the status of evolutionary biology

Darwinian evolution happens by random mutation and natural selection. A prominent scientist has a piece in the New York Times discussing the status of our knowledge of this phenomena:
All mutations are accidental changes to DNA. Beneficial mutations are those accidental changes that in some way improve an organism’s chances of surviving and reproducing. Obvious examples from recent decades would be a mutation that confers antibiotic resistance on bacteria that cause disease in humans, or one that confers poison resistance on a rat. Less obvious are mutations that produce hot pink spiders and quartz-dwelling bacteria. But the point is that such mutations allow organisms to evolve to fit their environments better — a process known as adaptation.

Adaptation is the “wow!” factor of nature: when we see something spectacular or exquisite, we are typically looking at an adaptation. And what underpins adaptation is the appearance and spread of beneficial mutations: the process is not possible without them. Yet despite their central role in adaptive evolution, beneficial mutations have — until recently — received surprisingly little attention.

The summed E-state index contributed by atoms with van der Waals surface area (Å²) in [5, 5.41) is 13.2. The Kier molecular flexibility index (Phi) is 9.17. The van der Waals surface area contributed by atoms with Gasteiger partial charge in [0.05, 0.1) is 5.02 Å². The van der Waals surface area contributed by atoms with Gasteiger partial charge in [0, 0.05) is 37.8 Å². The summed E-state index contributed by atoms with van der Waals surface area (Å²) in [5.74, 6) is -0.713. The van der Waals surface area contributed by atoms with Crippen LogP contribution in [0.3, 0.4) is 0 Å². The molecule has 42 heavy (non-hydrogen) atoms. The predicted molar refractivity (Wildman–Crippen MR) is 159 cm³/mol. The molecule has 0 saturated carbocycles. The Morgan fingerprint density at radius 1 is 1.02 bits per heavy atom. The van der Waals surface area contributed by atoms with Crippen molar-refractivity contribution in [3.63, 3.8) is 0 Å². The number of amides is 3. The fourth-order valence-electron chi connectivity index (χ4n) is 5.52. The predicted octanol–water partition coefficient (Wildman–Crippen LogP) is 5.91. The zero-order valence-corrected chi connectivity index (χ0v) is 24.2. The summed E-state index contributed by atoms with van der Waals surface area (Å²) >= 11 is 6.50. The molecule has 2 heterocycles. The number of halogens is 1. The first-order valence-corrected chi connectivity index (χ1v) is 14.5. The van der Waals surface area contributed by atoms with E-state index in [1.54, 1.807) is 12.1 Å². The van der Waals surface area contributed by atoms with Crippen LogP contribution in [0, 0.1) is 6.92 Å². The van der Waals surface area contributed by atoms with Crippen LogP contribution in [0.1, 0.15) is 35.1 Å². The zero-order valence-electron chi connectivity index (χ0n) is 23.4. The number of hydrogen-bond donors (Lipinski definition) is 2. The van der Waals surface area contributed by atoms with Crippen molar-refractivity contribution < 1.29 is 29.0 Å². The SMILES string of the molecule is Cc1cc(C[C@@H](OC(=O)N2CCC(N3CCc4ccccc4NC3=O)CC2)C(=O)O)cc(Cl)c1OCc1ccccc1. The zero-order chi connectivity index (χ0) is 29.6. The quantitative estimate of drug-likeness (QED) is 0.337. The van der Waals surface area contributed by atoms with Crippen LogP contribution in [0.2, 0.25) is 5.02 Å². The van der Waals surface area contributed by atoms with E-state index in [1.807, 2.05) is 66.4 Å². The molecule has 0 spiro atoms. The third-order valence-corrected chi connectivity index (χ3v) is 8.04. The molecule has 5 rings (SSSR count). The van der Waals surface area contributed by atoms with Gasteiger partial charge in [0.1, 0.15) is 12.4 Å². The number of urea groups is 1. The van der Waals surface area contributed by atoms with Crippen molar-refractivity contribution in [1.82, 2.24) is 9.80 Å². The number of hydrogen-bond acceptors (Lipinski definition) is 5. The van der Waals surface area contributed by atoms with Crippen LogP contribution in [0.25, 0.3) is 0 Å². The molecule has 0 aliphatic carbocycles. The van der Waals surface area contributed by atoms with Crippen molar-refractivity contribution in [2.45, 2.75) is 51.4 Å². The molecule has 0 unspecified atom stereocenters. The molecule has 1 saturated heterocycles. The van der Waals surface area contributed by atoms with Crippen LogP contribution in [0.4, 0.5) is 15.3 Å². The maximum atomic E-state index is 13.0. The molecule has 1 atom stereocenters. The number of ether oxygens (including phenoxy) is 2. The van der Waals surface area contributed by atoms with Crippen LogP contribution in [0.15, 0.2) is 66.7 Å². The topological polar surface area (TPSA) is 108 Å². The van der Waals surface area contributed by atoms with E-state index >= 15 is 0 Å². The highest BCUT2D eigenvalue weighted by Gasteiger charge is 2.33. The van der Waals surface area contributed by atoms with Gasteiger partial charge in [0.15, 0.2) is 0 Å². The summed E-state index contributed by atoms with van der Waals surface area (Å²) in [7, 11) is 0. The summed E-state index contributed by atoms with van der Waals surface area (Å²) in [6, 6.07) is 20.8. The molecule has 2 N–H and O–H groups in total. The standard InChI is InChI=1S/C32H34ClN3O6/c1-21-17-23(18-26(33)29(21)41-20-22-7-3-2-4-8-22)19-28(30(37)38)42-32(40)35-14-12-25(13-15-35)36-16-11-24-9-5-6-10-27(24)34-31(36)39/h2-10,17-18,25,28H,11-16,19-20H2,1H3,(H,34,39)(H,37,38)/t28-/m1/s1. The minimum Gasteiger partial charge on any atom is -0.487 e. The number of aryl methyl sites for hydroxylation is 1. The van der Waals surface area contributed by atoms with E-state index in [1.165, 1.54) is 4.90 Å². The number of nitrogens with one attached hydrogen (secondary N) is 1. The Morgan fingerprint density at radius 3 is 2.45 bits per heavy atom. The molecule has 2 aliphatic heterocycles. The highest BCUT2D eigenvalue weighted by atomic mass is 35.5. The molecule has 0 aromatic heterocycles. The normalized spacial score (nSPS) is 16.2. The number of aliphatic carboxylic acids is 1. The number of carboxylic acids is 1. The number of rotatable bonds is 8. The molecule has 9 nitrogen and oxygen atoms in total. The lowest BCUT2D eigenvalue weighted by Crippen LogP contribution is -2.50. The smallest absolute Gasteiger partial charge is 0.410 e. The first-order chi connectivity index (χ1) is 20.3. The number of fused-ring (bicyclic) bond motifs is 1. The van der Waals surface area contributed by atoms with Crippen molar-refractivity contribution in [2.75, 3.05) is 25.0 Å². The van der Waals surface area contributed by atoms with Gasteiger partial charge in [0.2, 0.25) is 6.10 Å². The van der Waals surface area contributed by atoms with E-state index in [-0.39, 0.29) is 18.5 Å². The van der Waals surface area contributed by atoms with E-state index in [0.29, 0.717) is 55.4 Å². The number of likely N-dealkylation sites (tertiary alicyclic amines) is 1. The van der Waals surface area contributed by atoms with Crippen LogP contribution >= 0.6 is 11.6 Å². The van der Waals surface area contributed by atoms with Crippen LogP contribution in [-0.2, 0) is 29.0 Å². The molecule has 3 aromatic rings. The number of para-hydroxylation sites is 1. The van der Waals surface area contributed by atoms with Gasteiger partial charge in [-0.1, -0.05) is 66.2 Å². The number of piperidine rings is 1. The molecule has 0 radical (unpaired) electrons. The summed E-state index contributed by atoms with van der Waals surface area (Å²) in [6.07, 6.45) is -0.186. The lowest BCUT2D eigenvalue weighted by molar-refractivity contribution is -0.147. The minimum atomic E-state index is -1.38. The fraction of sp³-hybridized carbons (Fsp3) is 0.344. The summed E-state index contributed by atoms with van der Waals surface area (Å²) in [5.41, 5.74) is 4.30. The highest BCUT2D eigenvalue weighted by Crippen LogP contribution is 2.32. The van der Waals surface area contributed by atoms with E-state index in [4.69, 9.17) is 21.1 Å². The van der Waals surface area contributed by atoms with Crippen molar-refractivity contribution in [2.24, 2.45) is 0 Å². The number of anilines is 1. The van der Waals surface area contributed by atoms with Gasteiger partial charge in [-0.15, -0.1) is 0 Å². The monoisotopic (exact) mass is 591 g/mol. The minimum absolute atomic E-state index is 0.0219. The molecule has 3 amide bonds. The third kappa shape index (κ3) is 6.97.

She goes on to discuss some of the details and the direction her research has taken her, concluding with the rather disappointing claim that,
Together, the study of these different mutational strands — the good, the bad and the irrelevant — is weaving a comprehensive picture of the general distribution of mutations, and thus, the spectrum of genetic variation that appears in nature. When this is complete, we will have a more complete view of how mutations of different types impact different paths and patterns in evolution.
It seems Prof. Judson has not heard of Prof. Behe's book.

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